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Council Passes the Jim Brooks Stabilization Act

October 6, 2017

City Council

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City Council

The Jim Brooks Stabilization Act, also known as Just Cause Eviction, passed in a 10-3 vote.

On October 4, 2017, the Jim Brooks Stabilization Act, also known as Just Cause Eviction, passed in a 10 to 3 vote. The Act gives the City the ability to inform tenants of their rights and provide them with resources in the event of an eviction, in order to prevent displacement. To do so, the Act requires property owners who own seven or more residential units in the city to alert the City Office of Housing Stability (COHS) within two days of serving a lease non-renewal or eviction notice to a tenant.   

Councilor Pressley stated, “Everyone, regardless of their position or wealth, whether they are a tenant or homeowner, deserves to know their rights, and that is why I am supporting this legislation.”  This Act also provides tenants with potential legal relief including actual damages, punitive damages, reasonable attorney’s fees and expenses.

There are nine ways in which a tenant may be evicted for just cause including: non-payment of rent, violation of a tenancy agreement, and refusal to sign a lease. Councilor Zakim stated at the meeting, “I think we’ve presented what is an interesting and an important… two-pronged approach that I am hopeful, when enacted, will make a real difference in our communities and will make sure that folks are not being displaced, while at the same time making sure that when there is a just cause for eviction folks can be removed when it is deserved.”

Opponents of the proposal explained that there are existing state laws in place that govern the landlord and tenant relationship, and that certain provisions in the proposal would essentially bypass the traditional housing court process. Arguments were made that the proposal would impact small property owners and that the legislation amounts to a form of rent control.  Opponents also explained that there are already protections in place for tenants and that this proposal could have an adverse effect on development. Councilor Linehan stated at the meeting, “I do not think that this truly addresses the matter. I never said that I was going to support Just Cause Eviction because I felt that there were ample laws and bureaucracies in place to address these issues.”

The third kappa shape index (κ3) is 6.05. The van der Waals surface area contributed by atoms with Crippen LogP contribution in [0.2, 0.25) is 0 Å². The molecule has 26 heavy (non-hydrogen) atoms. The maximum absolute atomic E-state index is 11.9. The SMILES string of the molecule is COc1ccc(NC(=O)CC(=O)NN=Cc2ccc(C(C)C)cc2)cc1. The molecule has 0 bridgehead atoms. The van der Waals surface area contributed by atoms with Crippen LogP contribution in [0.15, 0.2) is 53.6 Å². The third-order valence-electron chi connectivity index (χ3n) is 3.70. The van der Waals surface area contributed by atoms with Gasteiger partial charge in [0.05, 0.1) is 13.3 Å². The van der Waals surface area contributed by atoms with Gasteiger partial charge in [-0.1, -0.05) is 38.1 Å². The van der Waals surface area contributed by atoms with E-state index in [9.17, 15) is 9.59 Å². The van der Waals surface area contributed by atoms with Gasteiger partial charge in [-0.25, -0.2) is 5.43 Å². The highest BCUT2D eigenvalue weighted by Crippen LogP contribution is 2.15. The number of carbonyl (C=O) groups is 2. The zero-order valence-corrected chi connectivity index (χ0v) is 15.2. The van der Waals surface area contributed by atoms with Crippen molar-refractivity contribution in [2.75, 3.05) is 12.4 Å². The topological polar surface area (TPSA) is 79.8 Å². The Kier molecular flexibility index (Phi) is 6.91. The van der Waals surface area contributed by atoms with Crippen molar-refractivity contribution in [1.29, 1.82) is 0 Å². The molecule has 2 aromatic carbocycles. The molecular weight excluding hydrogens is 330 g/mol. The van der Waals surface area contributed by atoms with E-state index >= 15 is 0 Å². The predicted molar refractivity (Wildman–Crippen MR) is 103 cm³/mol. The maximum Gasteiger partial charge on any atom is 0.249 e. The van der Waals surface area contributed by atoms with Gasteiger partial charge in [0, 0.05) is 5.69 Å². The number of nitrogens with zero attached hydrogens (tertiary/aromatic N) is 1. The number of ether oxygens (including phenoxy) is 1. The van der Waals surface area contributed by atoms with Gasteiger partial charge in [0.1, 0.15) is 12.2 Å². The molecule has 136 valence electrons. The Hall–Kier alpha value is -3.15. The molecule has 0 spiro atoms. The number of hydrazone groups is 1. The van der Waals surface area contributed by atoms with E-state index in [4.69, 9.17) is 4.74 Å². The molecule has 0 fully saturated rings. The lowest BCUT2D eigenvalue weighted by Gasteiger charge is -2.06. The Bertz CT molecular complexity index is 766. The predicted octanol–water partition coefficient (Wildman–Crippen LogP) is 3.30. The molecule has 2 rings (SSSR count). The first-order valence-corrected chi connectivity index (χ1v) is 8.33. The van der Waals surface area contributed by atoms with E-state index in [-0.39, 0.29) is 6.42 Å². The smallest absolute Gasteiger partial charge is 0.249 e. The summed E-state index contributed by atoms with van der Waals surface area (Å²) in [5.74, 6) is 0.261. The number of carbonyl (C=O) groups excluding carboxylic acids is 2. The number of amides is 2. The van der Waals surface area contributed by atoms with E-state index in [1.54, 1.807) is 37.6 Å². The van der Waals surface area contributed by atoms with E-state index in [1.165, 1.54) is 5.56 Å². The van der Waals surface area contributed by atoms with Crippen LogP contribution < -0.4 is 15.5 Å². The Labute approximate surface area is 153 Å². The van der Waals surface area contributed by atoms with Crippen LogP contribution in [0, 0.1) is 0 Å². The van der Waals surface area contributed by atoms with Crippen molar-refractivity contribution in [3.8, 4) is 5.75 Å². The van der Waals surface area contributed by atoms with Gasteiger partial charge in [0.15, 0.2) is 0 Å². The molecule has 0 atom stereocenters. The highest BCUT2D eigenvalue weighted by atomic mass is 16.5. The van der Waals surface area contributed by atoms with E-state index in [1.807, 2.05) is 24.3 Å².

The Councilors who voted for passage of the Jim Brooks Act ultimately agreed that displacement in Boston neighborhoods must be addressed somehow. Councilor Campbell stated, “This is a serious problem in the City of Boston, it’s a crisis.”  Proponents explained that the proposal will provide a mechanism to notify tenants of their rights and will lead to stability in neighborhoods. They highlighted that it is a moderate measure to help with displacement and will stabilize families and discussed the connection between evictions and health problems. Councilor Pressley stated, “Housing is a human right and the displacement of families needs to be addressed as the public health crisis that is is. Being evicted is destabilizing and devastating to our families and our neighborhoods and threatens the very diversity that we say we value and celebrate as a city.”

Under a separate ordinance - the Eviction Data Collection ordinance - the City Office of Housing Stability will be gathering data which will allow the City to know where and how often evictions are taking place in order to potentially prevent such evictions. Councilor Pressley followed up with, “We cannot fully address a problem we do not have complete data for. We need to know who, where, and how evictions are happening in the City, and for a host of reasons we have not been able to access the housing court data around this issue. But even putting those challenges aside we know this will not give us the full picture of displacement and that is why we need the Jim Books Stabilization Act.”